(26)

Lemma 2.6. [11]. We have

(27)

Lemma 2.7. [1]. We have

(28)

and

(29)

where

Lemma 2.8. [12]. We have

(30)

Lemma 2.9. [1]. Let and for each integer Then

(31)

for every positive integer

Lemma 2.10. [1]. We have

and if is an integer, then

(32)

3. Main Results

In this section, we establish some new identities involving the continued fraction which resemble (11)-(14) and Theorem 3.1 of [6].

Theorem 3.1. We have

(33)
(34)
(35)
(36)

Proof. By Lemma we have

(37)

On simplification of (37), we obtain

(38)

Employing (20) in (38), we can deduce that

(39)

Using (22) in (39), we establish that

By Lemma we have

(40)

On simplification of (40), we obtain

(41)

Employing (20) and (25) in (41), we get

(42)

Using (22) in (42), we deduce that

(43)

It is easy to check that

(44)
(45)
(46)

Employing (44), (45) and (46), in (43), we obtain (34).

Using the definition of we have

(47)

Putting and in (21), we obtain

(48)

Employing (48) and Lemma 2.1. in (47), we get

(49)

Employing (20) and (23) in (49), we obtain (35).

The proof of (36) is similar to the proof of (35).

Remark 3.2. Squaring (35) and (36) and after some simplifications, we obtain

The results in the following corollary are simply the squares (or product) of the identities (33) and (34).

Corollary 3.3. We have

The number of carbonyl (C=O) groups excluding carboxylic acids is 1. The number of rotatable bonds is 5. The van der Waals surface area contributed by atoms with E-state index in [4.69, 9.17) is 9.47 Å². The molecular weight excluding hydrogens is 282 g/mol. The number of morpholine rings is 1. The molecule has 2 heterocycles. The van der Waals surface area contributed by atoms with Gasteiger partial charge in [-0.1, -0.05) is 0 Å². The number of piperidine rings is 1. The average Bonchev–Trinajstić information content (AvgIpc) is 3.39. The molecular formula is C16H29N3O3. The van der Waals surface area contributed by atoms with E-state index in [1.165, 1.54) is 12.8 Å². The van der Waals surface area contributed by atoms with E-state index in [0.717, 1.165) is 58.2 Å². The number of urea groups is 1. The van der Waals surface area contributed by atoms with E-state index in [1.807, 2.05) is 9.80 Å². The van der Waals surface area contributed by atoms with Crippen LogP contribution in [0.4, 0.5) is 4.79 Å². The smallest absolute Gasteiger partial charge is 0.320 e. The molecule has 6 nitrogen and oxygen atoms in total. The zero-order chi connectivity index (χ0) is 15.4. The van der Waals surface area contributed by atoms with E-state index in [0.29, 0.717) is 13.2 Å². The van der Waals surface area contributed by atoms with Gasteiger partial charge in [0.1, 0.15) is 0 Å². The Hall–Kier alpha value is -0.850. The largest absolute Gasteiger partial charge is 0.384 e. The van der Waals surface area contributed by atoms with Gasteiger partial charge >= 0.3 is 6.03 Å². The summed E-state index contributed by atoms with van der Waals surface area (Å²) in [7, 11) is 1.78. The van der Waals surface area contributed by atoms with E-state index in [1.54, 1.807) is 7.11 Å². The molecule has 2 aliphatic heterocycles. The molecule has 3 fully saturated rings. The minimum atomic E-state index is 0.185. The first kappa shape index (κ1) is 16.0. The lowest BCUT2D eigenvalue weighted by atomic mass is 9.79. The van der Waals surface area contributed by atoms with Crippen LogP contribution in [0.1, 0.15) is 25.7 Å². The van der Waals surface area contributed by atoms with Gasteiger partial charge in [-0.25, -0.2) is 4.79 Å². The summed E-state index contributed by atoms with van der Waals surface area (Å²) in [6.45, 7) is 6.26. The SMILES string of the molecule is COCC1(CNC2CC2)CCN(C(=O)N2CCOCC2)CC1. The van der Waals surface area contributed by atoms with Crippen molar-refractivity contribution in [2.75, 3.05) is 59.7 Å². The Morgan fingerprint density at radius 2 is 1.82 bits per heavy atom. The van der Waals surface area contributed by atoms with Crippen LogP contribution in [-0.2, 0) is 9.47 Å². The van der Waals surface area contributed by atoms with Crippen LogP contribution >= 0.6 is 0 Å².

(50)
(51)
(52)

Theorem 3.4. We have

(53)

where and

Proof. From Lemma we have

(54)

Using (26) and Lemma 2.6 in (54), we obtain (53).

Theorem 3.5. For

(55)
(56)

or equivalently

(57)
(58)

Proof. By the definitions of and we have

(59)

Employing (18) and (19) in (59) and after some simplifications, we deduce

(60)

Employing (25) and (28) in (60), we obtain (55).

The proof of (56) is similar to the proof of (55).

Dividing both sides of (55) and (56), by and then employing (18), (19) and (20) in resulting identities, we arrive at

(61)
(62)

Next, by adding (61) to (62), we obtain

(63)

Subtracting (62) from (61), we get

(64)

Employing (29), (5), (6), (7), (8) and definition of in above two identities, we get (57) and (58). The arguments above can be easily reversed to show that (57) and (58) imply (55) and (56).

Theorem 3.6. We have

(65)
(66)
(67)

Proof. By Lemma we have

(68)

On simplification of (68), we obtain

(69)

Employing (20), (26) and (30) in (69), we deduce that

(70)

Using (22) in (70), we get (65).

By Lemma 2.1, we have

(71)

On simplification of (71), we deduce

(72)

Employing (26) and (30) in (72) and after some simplifications, we get (66).

The proof of (67) is similar to the proof of (66).

Now, we shall establish identities involving which are similar to the identities in Theorem 3.2 proved by B. Yuttanan [6].

Theorem 3.7. We have

(73)

and

(74)

where and

Proof. By the definition of we have

(75)

Now, putting and in (31), where we obtain

(76)

Put and in (32), to get

(77)

Again, setting and in (32), we deduce

(78)
(79)

Note that so It follows that

(80)

Now, using (80), Lemma and Lemma in (75), we obtain

(81)

By Jacobi’s triple product identity,

Since and we have

(82)

Similarly, by Jacobi’s triple product identity, we have

(83)

Note that

(84)

Substituting (82), (83) and (84) in (81), we get (73).

To prove (74), employ and and in (31).

Acknowledgements

The first author is thankful to the University Grants Commission, Government of India for the financial support under the grant F.510/2/SAP-DRS/2011. The second author is thankful to UGC-BSR fellowship. The third author is thankful to DST, New Delhi for awarding INSPIRE Fellowship [No. DST/INSPIRE Fellowship/2012/122], under which this work has been done.